Across the street, on the fringes of Cleveland’s Hough neighborhood, new Innova luxury apartments beckon residents to “work hard, live easy.” A second phase of the development — which will include a hotel — is slated to break ground in March 2017.
Likewise, the clustering of health care analytics expertise here has led IBM to commit to a new $11.1 million office building in the Fairfax neighborhood that will house hundreds of programmers working to make America’s health care system more effective.
Notably, such developments are not only transforming the region, but also pivoting investment back into inner-city neighborhoods.
“The white coat economy is driving the development of Greater University Circle,” says Chris Ronayne, president of
University Circle Inc. He points to the rise of Uptown near the CWRU campus and the June groundbreaking of One University Circle, a $116 million project scheduled to open in spring 2018 and the city’s first new residential high-rise since the 1970s.
Such development, Ronayne predicts, will keep spilling out in “a radial pattern” to the historically distressed communities of Glenville, Fairfax and Hough. It meshes with Fee’s research as well.
“I found changing patterns in neighborhoods along the health line,” says Fee. He points to Hough, which is showing signs of greater educational levels, higher incomes and a shift in racial composition from African-American to more white and Asian — changes more often associated with neighborhoods on the near West Side.
But unlike what’s occurring in the urban core, which has been fueled by renters, these folks are homeowners. “There is pent-up demand for for-sale housing,” Ronayne says. “Every developer working in Greater University Circle in the rental game wants to transition into new construction of condos and townhomes for the knowledge workforce that wants proximity to employment.”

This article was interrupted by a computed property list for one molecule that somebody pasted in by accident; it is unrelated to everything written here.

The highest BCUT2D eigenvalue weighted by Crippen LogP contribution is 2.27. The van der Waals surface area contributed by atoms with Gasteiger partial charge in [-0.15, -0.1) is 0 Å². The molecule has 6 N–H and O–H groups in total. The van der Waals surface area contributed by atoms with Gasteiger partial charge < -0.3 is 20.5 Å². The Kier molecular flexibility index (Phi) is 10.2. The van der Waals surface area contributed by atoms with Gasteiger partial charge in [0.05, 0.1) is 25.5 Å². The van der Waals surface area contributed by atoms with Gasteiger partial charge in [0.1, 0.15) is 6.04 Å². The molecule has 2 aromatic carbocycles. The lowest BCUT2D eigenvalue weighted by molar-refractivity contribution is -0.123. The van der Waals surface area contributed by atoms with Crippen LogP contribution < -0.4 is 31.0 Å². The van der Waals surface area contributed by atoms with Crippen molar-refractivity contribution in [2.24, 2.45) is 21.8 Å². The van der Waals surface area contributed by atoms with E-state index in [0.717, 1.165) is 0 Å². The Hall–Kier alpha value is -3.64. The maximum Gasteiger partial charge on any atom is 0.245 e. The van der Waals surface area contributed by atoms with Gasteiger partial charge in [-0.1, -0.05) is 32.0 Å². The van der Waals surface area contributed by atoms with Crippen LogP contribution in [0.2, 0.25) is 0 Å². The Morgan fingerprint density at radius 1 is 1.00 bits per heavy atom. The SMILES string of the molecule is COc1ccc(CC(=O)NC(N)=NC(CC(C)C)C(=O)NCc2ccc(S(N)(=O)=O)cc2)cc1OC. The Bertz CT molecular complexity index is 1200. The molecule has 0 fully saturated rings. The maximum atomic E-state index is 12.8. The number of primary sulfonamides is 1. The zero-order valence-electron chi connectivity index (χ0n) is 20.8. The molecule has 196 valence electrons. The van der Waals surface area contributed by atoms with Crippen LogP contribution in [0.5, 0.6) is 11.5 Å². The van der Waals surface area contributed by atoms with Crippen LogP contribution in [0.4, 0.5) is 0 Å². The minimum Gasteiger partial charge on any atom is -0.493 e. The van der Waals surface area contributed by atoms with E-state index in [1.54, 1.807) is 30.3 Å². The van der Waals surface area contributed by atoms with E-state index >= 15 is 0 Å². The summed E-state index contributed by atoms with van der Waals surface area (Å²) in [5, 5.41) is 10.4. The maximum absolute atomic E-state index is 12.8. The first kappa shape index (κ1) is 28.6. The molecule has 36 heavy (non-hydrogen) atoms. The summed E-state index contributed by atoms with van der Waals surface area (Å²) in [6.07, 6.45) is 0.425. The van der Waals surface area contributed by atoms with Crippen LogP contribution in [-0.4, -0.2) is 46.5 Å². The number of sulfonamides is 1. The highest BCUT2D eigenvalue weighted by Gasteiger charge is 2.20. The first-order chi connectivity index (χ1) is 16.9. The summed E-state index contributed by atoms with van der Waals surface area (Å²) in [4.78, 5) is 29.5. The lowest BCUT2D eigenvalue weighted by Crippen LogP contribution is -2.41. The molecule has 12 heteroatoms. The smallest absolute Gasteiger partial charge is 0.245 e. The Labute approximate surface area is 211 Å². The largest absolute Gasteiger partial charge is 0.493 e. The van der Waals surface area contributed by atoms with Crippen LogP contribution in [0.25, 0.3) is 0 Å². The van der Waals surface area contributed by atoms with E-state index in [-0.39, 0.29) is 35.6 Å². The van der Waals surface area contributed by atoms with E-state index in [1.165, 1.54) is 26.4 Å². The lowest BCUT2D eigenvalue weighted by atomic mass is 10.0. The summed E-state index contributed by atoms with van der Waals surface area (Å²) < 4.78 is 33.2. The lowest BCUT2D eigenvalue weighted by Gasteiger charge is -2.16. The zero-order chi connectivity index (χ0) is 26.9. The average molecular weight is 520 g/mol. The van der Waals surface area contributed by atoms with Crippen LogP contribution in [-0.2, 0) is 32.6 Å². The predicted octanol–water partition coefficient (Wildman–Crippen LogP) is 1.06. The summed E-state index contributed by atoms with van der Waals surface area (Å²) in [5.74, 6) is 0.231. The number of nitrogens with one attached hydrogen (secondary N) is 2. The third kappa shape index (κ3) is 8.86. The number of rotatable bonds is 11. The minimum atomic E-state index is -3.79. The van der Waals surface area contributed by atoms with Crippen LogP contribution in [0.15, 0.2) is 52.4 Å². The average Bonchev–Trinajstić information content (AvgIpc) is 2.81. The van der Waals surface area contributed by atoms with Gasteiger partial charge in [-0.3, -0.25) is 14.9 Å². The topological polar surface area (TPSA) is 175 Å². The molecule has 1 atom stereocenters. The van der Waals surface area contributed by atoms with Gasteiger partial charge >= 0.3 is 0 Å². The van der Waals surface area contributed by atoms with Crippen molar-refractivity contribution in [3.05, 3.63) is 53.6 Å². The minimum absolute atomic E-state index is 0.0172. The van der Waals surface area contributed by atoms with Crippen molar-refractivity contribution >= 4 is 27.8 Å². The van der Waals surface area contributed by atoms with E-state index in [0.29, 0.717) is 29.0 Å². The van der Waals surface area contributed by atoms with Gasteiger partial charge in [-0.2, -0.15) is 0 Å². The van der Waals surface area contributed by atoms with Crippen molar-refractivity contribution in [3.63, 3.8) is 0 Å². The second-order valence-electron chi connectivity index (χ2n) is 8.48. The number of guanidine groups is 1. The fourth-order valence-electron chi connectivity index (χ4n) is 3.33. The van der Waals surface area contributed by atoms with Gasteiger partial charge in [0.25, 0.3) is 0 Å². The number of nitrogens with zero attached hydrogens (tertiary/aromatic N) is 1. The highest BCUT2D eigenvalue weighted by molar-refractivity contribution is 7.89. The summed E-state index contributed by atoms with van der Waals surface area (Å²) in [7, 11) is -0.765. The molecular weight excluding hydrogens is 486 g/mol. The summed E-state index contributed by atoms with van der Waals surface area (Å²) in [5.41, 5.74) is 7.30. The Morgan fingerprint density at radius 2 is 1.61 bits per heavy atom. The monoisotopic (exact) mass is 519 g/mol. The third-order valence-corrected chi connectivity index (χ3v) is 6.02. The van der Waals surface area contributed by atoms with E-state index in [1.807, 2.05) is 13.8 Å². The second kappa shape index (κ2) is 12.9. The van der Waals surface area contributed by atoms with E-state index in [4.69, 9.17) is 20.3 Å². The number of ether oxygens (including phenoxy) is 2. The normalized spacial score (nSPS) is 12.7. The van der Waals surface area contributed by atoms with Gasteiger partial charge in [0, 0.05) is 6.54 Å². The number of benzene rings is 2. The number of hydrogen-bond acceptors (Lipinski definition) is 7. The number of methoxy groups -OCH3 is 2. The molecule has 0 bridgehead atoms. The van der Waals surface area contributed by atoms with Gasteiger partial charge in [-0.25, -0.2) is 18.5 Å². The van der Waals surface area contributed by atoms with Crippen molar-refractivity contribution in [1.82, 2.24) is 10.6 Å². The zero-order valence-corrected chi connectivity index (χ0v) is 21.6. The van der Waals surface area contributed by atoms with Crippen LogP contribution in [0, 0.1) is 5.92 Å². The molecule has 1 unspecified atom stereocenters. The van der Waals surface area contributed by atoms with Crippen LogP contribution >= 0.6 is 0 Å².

The problem? “Land acquisition,” he explains. “You need large sites, and those are more difficult to come by.”
Other challenges remain. As neighborhoods like Hough evolve, they must overcome the biased and often racially motivated notion that they are beyond reinvestment. And as historically distressed areas finally get the market’s attention, how do they deal with the very real concerns of gentrification?
For Hough neighborhood activist Mansfield Frazier, however, the last challenge is welcome. He says the East Side deserves a capital infusion, particularly because rebuilding home equity in black neighborhoods is of primary importance.
“While I’m a firm believer in a racially integrated society, why does it exclusively fall to blacks to move to white areas?”
Frazier asks. “Integration will not occur to any substantial degree in America until both races buy into the notion. So such trends in Hough are welcome.”
We seem to be in the embryonic stages of a new type of neighborhood developing in Cleveland — a neighborhood tied to new economy forces that push money into the city rather than out, a neighborhood integrating, not segregating, a neighborhood building black wealth, not eroding it.
But it will only succeed if we acknowledge, plan for and capitalize on the economic and social forces already at work. This means not so much praying for Cleveland as realizing prayer’s intention.